Iwan Roberts: The day I feared for my safety during a pitch invasion
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Norwich City legend Iwan Roberts speaks about the day he feared for safety on a football pitch
I get the feeling that quite a few Norwich fans missed Tim Klose’s injury time equaliser last Sunday!
I saw many fans leave Carrow Road straight after Luke Chambers powered in an 89th minute header in what every Ipswich fan all over the country thought was going to be the goal that gave them their first win over Norwich in nine years.
However, there was still time on the clock thankfully.
It was my first trip to Carrow Road this season and even though it wasn’t a classic, I really enjoyed myself.
Not since Wales beat Belgium in the quarter finals of the European Championships have I celebrated a goal like I did when Norwich equalised with virtually the last kick, well, header of the game. For a few seconds I completely lost myself – it was absolutely brilliant.
Ipswich celebrated as if they’d won the league and the FA Cup on the same day, there were flares being thrown on to the pitch, supporters taking their shirts off, all sorts were going on in that away end!
Their relief at winning an East Anglian derby was there for us all to see, let’s be honest it’s been a while since they’ve had that winning feeling against the Canaries.
To see their celebrations come to a thundering halt and the horror on their faces when my man of the match Grant Hanley chased a lost cause as he knew time was nearly up, reach the ball just before Town keeper Bartosz Bialkowski and then put in a peach of a cross in for big Timm to power Norwich level was priceless!
I think every Norwich supporter at Carrow Road was laughing at their misfortune – it was brilliant.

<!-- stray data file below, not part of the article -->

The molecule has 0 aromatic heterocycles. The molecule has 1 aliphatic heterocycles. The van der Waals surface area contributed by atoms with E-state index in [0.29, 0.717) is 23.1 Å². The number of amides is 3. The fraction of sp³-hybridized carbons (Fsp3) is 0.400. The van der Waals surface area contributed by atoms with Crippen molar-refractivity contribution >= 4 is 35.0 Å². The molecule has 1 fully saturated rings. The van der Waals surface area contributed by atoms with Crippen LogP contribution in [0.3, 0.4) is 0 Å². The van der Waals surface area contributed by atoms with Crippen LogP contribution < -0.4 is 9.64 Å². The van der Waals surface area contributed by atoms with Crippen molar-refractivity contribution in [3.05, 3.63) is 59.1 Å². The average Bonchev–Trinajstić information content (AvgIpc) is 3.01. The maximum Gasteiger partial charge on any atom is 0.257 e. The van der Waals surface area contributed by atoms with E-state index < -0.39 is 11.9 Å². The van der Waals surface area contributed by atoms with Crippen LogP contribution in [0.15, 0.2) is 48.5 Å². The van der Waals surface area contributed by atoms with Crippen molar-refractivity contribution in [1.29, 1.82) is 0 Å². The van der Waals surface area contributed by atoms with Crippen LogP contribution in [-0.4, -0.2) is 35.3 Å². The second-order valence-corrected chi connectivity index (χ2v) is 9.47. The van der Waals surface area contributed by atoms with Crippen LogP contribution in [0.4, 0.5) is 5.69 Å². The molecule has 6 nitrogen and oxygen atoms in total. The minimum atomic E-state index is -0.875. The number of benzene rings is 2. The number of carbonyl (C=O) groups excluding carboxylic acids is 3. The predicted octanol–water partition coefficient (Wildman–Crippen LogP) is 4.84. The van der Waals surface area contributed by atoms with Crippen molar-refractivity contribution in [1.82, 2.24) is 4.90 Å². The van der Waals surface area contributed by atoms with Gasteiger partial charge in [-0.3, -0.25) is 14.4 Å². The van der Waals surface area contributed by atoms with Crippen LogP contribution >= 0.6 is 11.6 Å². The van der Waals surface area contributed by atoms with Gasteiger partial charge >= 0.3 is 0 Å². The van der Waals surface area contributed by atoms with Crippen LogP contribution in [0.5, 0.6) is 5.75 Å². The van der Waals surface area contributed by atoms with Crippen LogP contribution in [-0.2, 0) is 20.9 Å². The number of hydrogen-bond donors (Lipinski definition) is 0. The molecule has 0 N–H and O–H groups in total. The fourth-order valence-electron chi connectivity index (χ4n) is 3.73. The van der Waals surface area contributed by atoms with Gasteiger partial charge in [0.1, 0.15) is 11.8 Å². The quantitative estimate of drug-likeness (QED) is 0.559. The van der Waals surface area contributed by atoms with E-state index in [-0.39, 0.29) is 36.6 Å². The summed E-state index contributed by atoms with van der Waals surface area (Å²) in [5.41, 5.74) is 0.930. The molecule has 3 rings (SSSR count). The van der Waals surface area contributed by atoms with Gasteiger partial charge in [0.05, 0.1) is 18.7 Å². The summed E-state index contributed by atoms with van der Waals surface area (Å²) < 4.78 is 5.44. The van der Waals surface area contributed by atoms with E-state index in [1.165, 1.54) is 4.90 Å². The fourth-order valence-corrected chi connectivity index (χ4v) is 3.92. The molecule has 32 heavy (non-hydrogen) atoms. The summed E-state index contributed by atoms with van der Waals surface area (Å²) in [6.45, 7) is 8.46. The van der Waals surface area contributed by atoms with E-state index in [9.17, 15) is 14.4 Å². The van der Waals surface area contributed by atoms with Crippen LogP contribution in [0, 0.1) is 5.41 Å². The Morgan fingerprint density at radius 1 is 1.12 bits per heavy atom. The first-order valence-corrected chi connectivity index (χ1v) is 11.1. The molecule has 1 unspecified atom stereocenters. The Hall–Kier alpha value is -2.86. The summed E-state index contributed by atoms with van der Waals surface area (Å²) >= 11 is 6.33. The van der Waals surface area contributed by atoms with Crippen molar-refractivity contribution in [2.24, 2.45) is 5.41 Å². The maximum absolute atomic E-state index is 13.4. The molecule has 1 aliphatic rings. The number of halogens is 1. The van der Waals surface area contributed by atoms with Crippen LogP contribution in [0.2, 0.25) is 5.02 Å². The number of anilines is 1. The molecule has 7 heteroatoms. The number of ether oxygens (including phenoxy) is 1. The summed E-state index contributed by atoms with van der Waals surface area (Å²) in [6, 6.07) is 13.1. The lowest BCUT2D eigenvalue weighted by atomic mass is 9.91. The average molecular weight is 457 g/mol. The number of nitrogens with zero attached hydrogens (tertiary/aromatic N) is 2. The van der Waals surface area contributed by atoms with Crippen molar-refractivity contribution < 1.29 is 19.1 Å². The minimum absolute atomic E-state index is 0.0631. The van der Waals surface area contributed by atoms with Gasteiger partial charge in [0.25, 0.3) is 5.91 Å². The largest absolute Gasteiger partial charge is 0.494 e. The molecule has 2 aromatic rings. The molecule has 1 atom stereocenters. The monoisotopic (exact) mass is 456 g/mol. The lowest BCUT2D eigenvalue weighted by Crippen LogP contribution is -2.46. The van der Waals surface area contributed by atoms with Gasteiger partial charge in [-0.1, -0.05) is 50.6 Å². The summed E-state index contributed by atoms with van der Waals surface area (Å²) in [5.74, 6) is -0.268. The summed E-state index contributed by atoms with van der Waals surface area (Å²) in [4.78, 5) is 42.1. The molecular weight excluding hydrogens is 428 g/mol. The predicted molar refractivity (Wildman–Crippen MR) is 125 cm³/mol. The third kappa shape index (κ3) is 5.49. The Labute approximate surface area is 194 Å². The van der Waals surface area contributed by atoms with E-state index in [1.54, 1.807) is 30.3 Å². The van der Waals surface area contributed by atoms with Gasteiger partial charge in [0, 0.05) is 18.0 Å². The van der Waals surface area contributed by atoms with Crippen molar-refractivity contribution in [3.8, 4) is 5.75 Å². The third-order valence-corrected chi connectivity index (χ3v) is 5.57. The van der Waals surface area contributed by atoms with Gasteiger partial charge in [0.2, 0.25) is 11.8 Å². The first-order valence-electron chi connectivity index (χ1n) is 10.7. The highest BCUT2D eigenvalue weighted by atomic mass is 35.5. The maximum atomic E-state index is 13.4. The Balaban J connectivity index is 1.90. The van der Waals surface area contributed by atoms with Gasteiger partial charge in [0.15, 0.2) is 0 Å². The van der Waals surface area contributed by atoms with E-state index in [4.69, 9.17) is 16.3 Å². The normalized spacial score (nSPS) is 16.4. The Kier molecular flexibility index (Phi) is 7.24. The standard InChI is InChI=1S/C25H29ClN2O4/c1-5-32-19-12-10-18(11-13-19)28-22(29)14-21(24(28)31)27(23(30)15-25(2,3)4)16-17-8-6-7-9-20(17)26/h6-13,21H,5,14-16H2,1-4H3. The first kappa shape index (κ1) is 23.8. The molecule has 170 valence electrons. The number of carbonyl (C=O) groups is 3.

I thought the scenes of celebrations on the pitch after said a lot. It was great to see every player and every member of Daniel Farke’s staff celebrating together. Yes, it was only a point, but what a point it was and it shows a great togetherness within the club and a magnificent team spirit which can help take you a long way.
After what happened at the end of the FA Cup tie between Wigan and Manchester City on Monday night there’s been a lot of talk about pitch invasions after hundreds of Wigan fans ran on to the pitch to celebrate their very unlikely win against Pep’s men.
I can understand why supporters do it and I haven’t got a problem with it until a small minority of fans spoil it and then things turn nasty.
That’s exactly what happened when someone allegedly spat in the face of Sergio Aguero - and then all hell broke loose!
As a player I’ve witnessed many pitch invasions and most have been good natured and friendly but one in particular was one of the scariest moments I’ve been involved in on a football pitch.
It happened after Leicester’s play-off semi-final second leg against Stoke at their old Victoria Ground which was intimidating at the best of times.
We’d drawn the first leg 0-0 at Filbert Street and Stoke who finished third that season thought it was tie over. But we beat them 1-0 in the second leg and went on to play Crystal Palace in the final in 1995.
As the final whistle went, hundreds of Stoke fans ran on to the pitch from three sides of the stadium which meant we couldn’t get anywhere near the tunnel to get into our changing room. We all retreated to our own penalty box in front of about 3,000 Leicester supporters. The Stoke players had disappeared into the tunnel and their fans wanted our blood.
It was shocking, things being thrown at us, we were being spat at, some of the lads took a few punches and to be fair some of us threw a few back.
Three or four of the lads joined the safe haven behind the goal where all our supporters were. It wasn’t until a few minutes had passed when the police and stewards cordoned a little quarter of the pitch off did we start feeling safe again.
We were out there for about 30 minutes until the mounted police managed to force all those Stoke fans back into the terraces and out of the stadium.
Only then did we feel it was okay to make our way into the tunnel and finally into our changing room where the celebrations began, albeit muted ones after what we’d just been through.